Outdoor Research Zealot jacket

The Zealot jacket from Outdoor Research Inc. (www.orgear.com) is representative of an industry trend toward lightweight, multiuse shell jackets made for summer rains as well as wintertime sleet and snow. Weighing in at just 7.7 ounces, the Zealot is waterproof, wind-proof and highly breathable, making it appropriate for hiking, biking, fishing, trail running, moderate mountaineering and skiing in all kinds of weather.

For warm summer rains, the Zealot will feel clammy. And for the coldest winter days, the thin shell may feel a bit paltry, no matter how much fleece and polypro you’ve layered underneath. But for most conditions, the jacket nails a nice middle ground of being light, breathable, wind-proof and capable of keeping all the elements at bay.

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Made with pricey Gore-Tex PacLite fabric, you do pay a bundle for this simple jacket. But the $199 price tag gets you a minimalist shell that in my tests has performed with aplomb.

The Zealot is so small and light that it can be folded and packed down to the size of a grapefruit. I leave the jacket stashed in my backpack wherever I go in case inclement weather comes up unexpected.

To keep the weight down, Outdoor Research designed the Zealot with few bells and whistles. It has a basic hood, a single small zip pocket on the chest, svelte elasticized cuffs, and a draw cord to cinch the jacket tight to your waist. The main zipper is a small, water-resistant design. All seams are taped to keep it watertight.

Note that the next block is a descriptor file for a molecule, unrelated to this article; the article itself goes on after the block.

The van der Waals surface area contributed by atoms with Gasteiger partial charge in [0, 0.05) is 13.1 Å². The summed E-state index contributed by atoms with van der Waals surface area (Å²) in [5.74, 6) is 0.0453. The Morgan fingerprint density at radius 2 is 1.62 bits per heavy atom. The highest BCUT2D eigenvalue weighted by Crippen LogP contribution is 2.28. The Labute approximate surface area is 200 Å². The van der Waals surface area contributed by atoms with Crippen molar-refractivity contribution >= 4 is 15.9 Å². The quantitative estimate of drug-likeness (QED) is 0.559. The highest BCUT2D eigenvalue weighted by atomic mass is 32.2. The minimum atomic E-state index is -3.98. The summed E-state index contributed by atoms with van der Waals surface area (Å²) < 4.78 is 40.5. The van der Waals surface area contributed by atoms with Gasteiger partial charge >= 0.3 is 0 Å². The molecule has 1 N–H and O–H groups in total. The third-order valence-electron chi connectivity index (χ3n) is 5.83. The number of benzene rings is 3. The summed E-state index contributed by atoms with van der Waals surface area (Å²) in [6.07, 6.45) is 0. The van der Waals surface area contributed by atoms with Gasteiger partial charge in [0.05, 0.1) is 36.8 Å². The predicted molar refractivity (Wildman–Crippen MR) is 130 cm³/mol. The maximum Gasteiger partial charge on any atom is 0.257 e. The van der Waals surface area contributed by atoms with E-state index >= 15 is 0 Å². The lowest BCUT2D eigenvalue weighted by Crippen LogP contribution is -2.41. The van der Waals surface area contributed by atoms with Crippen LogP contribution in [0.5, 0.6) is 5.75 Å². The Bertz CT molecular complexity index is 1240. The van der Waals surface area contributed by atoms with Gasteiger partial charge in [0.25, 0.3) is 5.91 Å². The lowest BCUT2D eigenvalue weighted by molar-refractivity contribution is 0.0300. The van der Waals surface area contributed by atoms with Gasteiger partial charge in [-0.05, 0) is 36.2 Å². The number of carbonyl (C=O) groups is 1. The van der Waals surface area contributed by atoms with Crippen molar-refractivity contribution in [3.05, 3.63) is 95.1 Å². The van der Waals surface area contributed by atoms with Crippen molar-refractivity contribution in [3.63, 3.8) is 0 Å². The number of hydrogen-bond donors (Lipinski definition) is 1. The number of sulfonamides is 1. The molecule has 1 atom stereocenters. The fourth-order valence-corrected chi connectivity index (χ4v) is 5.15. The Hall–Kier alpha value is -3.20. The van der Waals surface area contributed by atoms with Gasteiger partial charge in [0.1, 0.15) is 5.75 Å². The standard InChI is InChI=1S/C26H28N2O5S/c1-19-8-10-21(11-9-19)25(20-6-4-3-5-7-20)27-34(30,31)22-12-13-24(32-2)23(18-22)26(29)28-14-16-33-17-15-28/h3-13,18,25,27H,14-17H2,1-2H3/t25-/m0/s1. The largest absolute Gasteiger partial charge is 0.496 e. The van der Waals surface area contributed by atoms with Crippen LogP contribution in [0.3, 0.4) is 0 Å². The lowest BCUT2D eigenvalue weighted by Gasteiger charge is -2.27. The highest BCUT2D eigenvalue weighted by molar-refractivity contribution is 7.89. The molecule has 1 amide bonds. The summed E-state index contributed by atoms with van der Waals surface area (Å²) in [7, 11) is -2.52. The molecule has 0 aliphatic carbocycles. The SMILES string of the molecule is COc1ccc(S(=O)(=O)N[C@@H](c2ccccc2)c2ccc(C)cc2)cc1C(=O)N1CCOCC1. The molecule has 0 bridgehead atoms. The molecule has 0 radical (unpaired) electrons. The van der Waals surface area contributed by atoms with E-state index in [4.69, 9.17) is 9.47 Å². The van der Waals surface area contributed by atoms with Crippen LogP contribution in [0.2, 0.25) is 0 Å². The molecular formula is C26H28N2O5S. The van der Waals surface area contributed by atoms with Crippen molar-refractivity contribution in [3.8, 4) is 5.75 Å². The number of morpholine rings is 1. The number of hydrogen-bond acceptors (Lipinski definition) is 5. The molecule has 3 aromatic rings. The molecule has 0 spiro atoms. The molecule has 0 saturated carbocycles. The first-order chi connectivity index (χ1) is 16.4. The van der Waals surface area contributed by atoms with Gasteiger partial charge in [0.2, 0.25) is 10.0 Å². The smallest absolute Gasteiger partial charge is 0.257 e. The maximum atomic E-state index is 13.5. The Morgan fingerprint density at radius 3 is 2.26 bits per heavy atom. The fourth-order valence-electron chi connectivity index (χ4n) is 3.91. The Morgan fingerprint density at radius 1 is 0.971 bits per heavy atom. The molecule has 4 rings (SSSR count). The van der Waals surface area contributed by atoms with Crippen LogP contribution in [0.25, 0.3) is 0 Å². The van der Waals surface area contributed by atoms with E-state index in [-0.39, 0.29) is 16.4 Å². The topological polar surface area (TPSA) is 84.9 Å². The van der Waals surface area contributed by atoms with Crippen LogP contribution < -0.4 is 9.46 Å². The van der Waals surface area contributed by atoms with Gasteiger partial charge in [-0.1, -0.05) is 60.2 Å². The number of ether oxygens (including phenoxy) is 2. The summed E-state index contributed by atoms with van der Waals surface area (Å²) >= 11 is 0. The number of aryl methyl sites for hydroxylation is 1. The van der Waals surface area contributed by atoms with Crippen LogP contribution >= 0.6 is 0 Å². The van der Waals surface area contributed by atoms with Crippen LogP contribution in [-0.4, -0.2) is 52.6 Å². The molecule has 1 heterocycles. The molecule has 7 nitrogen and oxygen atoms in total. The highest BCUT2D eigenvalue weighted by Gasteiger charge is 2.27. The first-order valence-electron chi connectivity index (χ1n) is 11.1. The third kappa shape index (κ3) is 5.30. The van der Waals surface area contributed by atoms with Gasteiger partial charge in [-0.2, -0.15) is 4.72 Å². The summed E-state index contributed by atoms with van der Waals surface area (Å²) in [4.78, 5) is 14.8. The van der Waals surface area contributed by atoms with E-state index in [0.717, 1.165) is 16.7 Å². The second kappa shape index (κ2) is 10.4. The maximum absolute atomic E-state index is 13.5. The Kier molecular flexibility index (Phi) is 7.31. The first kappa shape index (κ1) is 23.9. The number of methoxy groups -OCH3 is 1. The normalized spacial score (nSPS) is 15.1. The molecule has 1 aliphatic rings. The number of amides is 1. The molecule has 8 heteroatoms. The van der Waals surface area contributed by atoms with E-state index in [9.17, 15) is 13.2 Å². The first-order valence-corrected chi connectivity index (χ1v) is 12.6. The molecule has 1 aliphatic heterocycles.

Because the Zealot is made to be used as a raincoat, I paid close attention to the hood design. Testing it out during a September downpour, I found the single, rear-pull hood adjustment and small, stiff cap bill to work well. Rain dribbled off my hooded head with no hesitation, and the hood stayed in place at all times to offer decent visibility no matter which direction I turned my head.

My single bad experience with the jacket came one windy day when I tried to cinch the elasticized hood extra tight. Upon my tug for adjustment, the cord pulled right out of the seam, leaving me out of luck in the woods with a hood that would not fit right. Though a temporary annoyance, it was an easy fix at home to re-attach the cord with a needle and thread.

After three months of hard testing, the cord pull-out incident was the one and only fluke. Otherwise, the Zealot was an admirable performer, holding up to all the hard rains and cold winds I could possibly find to throw at it.

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